In an addition to my ongoing series on the increasing difficulties print news companies are encountering, I bring you a story from the West Coast.
The San Francisco Chronicle is said to cut 1/4 of their newsroom employees by the end of summer. Management decided to go through with this move as well as being open to voluntary buyouts, at a time when the SFChronicle may be experiencing high losses due to the changing world of media. They attribute the layoffs to ‘cut costs and adapt to a changing media marketplace’. It is an effort to outweigh the costs of running a newspaper during a time when most consumers are getting their news from free online sources. Also falling advertising revenue can be included in their reasons for cutting back on staff.
I have said before that newspapers are enduring a changing landscape of which they used to be champions of. Personally I read most of my news from a variety of online sources including bloggers,
MSM news sites, and news aggregators. I still firmly believe that newspapers do have an incredible readership and they are able to survive as we have seen in the recent years. It may be that they must learn to live off of less than 20% profit margins which is completely possible. Although I do not believe that cutting news staff is the smartest move for struggling papers. A lot of my news comes first from print and television reporters who are the ones out pursuing stories; I found this out by merely sourcing out a story that I read online. Trace it back to the original reporter. Losing these original reporters could very well let more stories go unheard and un-spread.
I refer you to this Business Week article by Lindsey Gerdes entitled, Undergrads’ 25 Most Wanted Employers.
"Public service or stock price: These were the two features
undergraduates overwhelmingly gravitated toward in naming their ideal
Lindsey lets us in on this ranking courtesy of a 2007 Universum study. Moreover, I totally agree with it. More and more of my friends, colleagues, and acquaintances in college tend to regale me with tales of how they will be working for Goldman Sachs, or Trump International, or Google. A lot of them really believe they will land a job with a top, multinational company- and a few of them will make the cut. However, the majority I highly doubt will come close. Don’t get me wrong, I have not lost faith in my generation and fellow students. I am merely realistic in my assumptions. There are only a few top companies in this country, while hundreds of thousands of students will be getting degrees and launching themselves onto the job market. Ok, granted we could focus most of these jobs in five major locations in the U.S.– New York City, San Francisco, Los Angeles, Chicago, and Austin TX. But I still think the amount of graduates shooting for the top is going to be much higher than the amount of top jobs. Kudos to those shooting for the top! Shoot for the stars and you’re bound to reach the clouds.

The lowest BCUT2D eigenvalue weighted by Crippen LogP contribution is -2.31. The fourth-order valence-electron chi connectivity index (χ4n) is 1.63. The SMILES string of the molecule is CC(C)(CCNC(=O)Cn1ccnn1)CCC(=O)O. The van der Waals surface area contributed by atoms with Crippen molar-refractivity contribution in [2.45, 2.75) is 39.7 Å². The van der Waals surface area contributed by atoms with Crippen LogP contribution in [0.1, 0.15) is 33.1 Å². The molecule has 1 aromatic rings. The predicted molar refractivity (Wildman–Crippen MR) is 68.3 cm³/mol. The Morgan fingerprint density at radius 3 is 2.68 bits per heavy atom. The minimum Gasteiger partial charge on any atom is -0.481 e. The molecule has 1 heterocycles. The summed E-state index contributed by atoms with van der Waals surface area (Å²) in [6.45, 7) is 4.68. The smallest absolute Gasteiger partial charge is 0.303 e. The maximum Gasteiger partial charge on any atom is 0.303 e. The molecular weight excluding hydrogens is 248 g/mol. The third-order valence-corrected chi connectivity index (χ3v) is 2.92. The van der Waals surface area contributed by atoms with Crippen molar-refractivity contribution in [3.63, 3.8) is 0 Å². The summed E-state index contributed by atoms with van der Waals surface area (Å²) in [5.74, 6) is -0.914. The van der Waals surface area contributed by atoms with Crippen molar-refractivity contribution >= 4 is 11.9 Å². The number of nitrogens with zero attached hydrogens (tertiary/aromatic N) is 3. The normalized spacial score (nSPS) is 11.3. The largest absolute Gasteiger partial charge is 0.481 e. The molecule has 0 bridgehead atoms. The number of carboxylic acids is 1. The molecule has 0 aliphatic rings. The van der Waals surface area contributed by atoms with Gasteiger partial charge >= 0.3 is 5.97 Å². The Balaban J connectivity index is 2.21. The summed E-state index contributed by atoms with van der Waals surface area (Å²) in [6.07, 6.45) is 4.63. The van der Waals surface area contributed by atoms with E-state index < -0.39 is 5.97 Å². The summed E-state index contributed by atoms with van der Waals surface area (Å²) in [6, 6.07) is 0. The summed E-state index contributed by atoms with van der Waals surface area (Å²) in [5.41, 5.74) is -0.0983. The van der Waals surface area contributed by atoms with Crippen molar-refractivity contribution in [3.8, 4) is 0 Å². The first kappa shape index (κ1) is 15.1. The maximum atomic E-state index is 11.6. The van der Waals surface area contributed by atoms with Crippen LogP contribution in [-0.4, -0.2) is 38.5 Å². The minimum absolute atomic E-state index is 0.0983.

Personally, I am going to shoot for a company that fits me well. I hope to do my research and find somewhere I can grow, learn, and contribute in a healthy and meaningful way. I may have to power my way through some endlessly dead-end jobs, or some that I just would never picture myself doing; but there will be a light at the end of the tunnel. I will make sure of it.
[My determination usually gets the best of me!] Let’s face it, the two leading factors in college graduates finding a job are money and benefits. Stability, I think, would be an offshoot of ‘money’.
I really need a digital camera. The last year and a half of my life I have been without a camera. I was previously able to follow my life and friends with my camera. Now, alas, I have no record of the past year and a half. *Sigh* I really do like taking pictures and wish I could post my own via blog or flickr.
I wonder which one I should look at getting. Does anyone have an opinion on a good-performing, economical digital camera? Let me know-
So I’ve been testing out a few different email clients for some time now. Using Windows Live Hotmail since they’ve been beta testing for … probably about 10 months now. Using Yahoo Mail Beta for about 6 months. Granted I am not legitimately using these clients as ‘clean’ accounts but I am understanding the usability behind them.
Windows Live Mail.
Destined for greatness? I think not. Main reasons: